Remember, The Fed Hasn’t Actually Done Anything Yet

When the financial markets got, um, choppy towards the end of 2018, the Fed caved almost instantly. But only rhetorically.

Fed chair Powell promised to stop raising interest rates and shrinking the money supply, and the financial markets, trained to salivate at the sound of Fed happy talk, immediately morphed from “risk-off” to “risk-on.” Stocks are now approaching last year’s all-time highs, bond prices are way up (which is to say long-term interest rates are way down) and the financial press is back to celebrating the “Goldilocks economy”.

But remember that as far as actual monetary policy goes, nothing has changed. Last year’s Fed Funds rate increases are still in place, while the Fed’s balance sheet remains diminished (which is to say the cash drained from the economy as the bonds in the Fed’s account were retired remains out of action). So the damage has not been undone, and it’s starting to bite. Some examples:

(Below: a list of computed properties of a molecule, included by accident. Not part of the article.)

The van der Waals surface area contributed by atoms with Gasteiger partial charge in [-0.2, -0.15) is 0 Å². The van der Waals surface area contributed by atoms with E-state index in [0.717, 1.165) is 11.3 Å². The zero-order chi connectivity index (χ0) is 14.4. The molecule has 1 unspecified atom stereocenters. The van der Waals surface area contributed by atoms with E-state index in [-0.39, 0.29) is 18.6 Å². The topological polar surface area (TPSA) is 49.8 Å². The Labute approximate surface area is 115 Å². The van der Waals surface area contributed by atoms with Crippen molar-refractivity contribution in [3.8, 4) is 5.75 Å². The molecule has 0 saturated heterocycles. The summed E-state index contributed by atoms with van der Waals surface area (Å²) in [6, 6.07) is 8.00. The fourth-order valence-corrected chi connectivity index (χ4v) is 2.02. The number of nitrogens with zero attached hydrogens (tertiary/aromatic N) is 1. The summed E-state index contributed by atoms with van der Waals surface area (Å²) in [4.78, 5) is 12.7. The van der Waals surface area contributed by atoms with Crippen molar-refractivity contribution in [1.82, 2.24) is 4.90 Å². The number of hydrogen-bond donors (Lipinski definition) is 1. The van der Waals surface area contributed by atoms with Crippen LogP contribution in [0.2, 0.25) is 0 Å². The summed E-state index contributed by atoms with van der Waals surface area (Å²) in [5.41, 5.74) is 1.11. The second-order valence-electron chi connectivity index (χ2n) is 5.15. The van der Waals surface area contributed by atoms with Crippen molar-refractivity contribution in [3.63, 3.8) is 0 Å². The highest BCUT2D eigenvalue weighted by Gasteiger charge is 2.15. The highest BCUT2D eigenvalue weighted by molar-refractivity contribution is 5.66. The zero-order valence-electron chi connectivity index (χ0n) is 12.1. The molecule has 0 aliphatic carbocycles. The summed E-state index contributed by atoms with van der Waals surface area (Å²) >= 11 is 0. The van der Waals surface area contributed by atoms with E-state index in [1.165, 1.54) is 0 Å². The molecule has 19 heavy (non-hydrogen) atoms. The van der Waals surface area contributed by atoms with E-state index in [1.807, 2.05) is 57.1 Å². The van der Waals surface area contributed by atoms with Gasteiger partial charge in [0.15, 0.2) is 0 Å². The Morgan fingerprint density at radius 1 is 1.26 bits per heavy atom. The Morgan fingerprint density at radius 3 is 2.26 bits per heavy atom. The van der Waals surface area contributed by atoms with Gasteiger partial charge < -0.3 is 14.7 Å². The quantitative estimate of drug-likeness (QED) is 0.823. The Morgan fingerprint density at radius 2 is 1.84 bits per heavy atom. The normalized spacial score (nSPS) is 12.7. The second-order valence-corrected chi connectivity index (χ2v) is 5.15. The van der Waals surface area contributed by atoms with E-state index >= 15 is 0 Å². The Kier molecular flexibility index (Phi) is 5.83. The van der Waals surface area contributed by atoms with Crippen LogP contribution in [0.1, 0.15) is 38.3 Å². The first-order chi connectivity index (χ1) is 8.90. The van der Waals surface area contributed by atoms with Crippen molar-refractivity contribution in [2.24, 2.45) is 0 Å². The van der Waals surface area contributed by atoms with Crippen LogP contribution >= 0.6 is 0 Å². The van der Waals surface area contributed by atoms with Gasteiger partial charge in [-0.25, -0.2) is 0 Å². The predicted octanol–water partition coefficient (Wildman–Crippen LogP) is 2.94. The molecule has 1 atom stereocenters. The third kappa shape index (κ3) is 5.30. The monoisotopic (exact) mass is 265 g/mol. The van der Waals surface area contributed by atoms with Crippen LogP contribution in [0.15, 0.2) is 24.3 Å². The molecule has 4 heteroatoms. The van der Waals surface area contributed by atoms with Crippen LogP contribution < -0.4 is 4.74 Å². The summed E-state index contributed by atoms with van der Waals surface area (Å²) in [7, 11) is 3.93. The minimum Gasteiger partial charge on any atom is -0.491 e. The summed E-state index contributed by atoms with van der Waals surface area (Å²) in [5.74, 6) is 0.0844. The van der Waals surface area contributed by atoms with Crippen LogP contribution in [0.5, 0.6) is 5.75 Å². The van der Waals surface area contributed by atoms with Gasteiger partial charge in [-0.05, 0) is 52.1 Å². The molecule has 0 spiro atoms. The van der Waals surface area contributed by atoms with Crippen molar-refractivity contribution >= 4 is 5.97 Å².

US retail sales are falling:

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source: tradingeconomics.com

Housing, which a year ago was in a mini-bubble, is rolling over. Housing starts are down…

(Click on image to enlarge)

source: tradingeconomics.com

… while existing home sales have cratered:

(Click on image to enlarge)

source: tradingeconomics.com

US manufacturing orders missed big in the most recent reporting month:

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Manufacturing orders permenant QE

Corporate earnings, meanwhile, are so weak that analysts are talking about an “earnings recession”:

(Click on image to enlarge)

From a February Zero Hedge article:

One week ago, when looking at the dramatic collapse in consensus Q1 EPS estimates, we noted that the “profit party” is over and the days of near record earnings growth are about to end with a bang as a result of the recent barrage in profit warnings and negative preannouncements, first and foremost starting with Apple, which issued a shocking guidance cut one month ago for the first time since 2001. As a result, analysts have slashed their S&P500 earnings estimates for the first quarter, and the Q1 bottom-up EPS estimate dropped by 4.1% (to $38.55 from $40.21) during this period.

All eleven sectors recorded a decline in their bottom-up EPS estimate during the first month of the quarter, led by Energy (-22.5%) and Information Technology (-7.3%). Overall, seven sectors recorded a larger decrease in their bottom-up EPS estimate relative to their 5-year average and their 10-year average for the first month of a quarter.

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